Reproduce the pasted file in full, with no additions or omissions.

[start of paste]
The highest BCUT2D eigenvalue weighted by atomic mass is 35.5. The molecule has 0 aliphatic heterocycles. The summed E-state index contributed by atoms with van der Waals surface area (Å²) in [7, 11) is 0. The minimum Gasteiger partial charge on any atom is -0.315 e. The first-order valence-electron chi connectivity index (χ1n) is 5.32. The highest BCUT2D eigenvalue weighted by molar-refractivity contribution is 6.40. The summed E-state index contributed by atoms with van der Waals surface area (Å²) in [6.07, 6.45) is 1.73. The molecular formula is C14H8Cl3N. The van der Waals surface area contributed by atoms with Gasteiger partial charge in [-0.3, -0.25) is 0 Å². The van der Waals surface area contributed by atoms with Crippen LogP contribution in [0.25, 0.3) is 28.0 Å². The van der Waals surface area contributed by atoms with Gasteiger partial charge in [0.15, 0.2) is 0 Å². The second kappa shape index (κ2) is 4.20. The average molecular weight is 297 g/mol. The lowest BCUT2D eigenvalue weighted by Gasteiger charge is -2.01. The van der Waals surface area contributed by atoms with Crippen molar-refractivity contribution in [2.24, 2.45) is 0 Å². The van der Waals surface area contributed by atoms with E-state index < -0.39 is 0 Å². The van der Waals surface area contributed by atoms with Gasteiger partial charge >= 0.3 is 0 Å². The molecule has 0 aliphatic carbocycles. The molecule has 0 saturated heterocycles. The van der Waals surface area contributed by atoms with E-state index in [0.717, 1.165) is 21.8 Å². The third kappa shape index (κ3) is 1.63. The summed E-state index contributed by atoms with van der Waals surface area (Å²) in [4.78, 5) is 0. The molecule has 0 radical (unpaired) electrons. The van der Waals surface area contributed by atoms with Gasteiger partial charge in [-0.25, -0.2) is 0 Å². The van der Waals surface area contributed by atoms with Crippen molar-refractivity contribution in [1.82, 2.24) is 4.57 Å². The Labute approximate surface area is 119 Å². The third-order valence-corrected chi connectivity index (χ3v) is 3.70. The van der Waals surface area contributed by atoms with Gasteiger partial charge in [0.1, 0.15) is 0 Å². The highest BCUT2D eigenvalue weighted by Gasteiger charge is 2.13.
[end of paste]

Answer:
The highest BCUT2D eigenvalue weighted by atomic mass is 35.5. The molecule has 0 aliphatic heterocycles. The summed E-state index contributed by atoms with van der Waals surface area (Å²) in [7, 11) is 0. The minimum Gasteiger partial charge on any atom is -0.315 e. The first-order valence-electron chi connectivity index (χ1n) is 5.32. The highest BCUT2D eigenvalue weighted by molar-refractivity contribution is 6.40. The summed E-state index contributed by atoms with van der Waals surface area (Å²) in [6.07, 6.45) is 1.73. The molecular formula is C14H8Cl3N. The van der Waals surface area contributed by atoms with Gasteiger partial charge in [-0.3, -0.25) is 0 Å². The van der Waals surface area contributed by atoms with Crippen LogP contribution in [0.25, 0.3) is 28.0 Å². The van der Waals surface area contributed by atoms with Gasteiger partial charge in [0.15, 0.2) is 0 Å². The second kappa shape index (κ2) is 4.20. The average molecular weight is 297 g/mol. The lowest BCUT2D eigenvalue weighted by Gasteiger charge is -2.01. The van der Waals surface area contributed by atoms with Crippen molar-refractivity contribution in [2.24, 2.45) is 0 Å². The van der Waals surface area contributed by atoms with E-state index < -0.39 is 0 Å². The van der Waals surface area contributed by atoms with Gasteiger partial charge >= 0.3 is 0 Å². The molecule has 0 aliphatic carbocycles. The molecule has 0 saturated heterocycles. The van der Waals surface area contributed by atoms with E-state index in [0.717, 1.165) is 21.8 Å². The third kappa shape index (κ3) is 1.63. The summed E-state index contributed by atoms with van der Waals surface area (Å²) in [4.78, 5) is 0. The molecule has 0 radical (unpaired) electrons. The van der Waals surface area contributed by atoms with Gasteiger partial charge in [-0.25, -0.2) is 0 Å². The van der Waals surface area contributed by atoms with Crippen molar-refractivity contribution in [1.82, 2.24) is 4.57 Å². The Labute approximate surface area is 119 Å². The third-order valence-corrected chi connectivity index (χ3v) is 3.70. The van der Waals surface area contributed by atoms with Gasteiger partial charge in [0.1, 0.15) is 0 Å². The highest BCUT2D eigenvalue weighted by Gasteiger charge is 2.13.